Now, what it effectively means is that this film lives or dies by whether it can immerse you into this frantic situation along with the characters. That, in turn, leads us to Walker's performance. Simply put, it literally embodies the hectic and nervous tone of the film to a T. Here is a guy on a wild goose chase round the dark streets of New Jersey, not even 100 percent certain whether catching that "goose" will do him any good (or his chances of living through that night). You feel his tension, you feel the confusion, and you want to get through it with him.

Running Scared [Credit: New Line Cinema]

Now, granted, that had it been a more conventional take on the thriller genre, this performance would have probably verged on overacting. Yet, from editing to the overall tone, Running Scared is purposefully as relentless as possible and so is Walker in what is easily the most intense performance he ever gave.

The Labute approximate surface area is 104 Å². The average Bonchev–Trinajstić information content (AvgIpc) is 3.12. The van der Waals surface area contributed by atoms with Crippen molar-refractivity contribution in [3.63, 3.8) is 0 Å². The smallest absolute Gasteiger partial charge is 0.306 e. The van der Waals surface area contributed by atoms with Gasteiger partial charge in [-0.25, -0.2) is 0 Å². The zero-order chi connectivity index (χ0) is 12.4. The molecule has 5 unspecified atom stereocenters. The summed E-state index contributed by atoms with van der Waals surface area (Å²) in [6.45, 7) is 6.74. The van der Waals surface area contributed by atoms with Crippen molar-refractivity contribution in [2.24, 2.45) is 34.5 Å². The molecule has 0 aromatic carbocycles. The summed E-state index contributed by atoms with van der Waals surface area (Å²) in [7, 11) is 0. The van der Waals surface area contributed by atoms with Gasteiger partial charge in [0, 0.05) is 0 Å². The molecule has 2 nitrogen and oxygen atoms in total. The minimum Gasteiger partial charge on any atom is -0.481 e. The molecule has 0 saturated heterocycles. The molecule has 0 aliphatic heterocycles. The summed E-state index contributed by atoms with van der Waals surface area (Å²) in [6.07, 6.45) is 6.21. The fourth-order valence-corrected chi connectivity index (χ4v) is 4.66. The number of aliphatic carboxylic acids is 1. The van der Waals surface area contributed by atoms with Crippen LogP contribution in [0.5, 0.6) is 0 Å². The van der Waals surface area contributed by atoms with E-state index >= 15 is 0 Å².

1. Hours (2013): Nolan Hayes

Hours [Credit: Pantelion Films]

So, why is Hours number one? Well, because within this story of a new father left alone in an hospital to tend for his prematurely born daughter while the rest of the building is evacuated due to Hurricane Katrina is everything that made Paul Walker the actor special... and then some.

First, of there's this above-discussed ability to carry a minimalist setup, as most of the film is literally just him talking to prematurely born baby on a ventilator (granted, a dog also joins the party later). And yet, owing to the warmth and emotion he brings to these beautiful albeit rather one-sided conversations, where Nolan reminisces about his late wife who died on childbirth ( Genesis Rodriguez), it's never boring.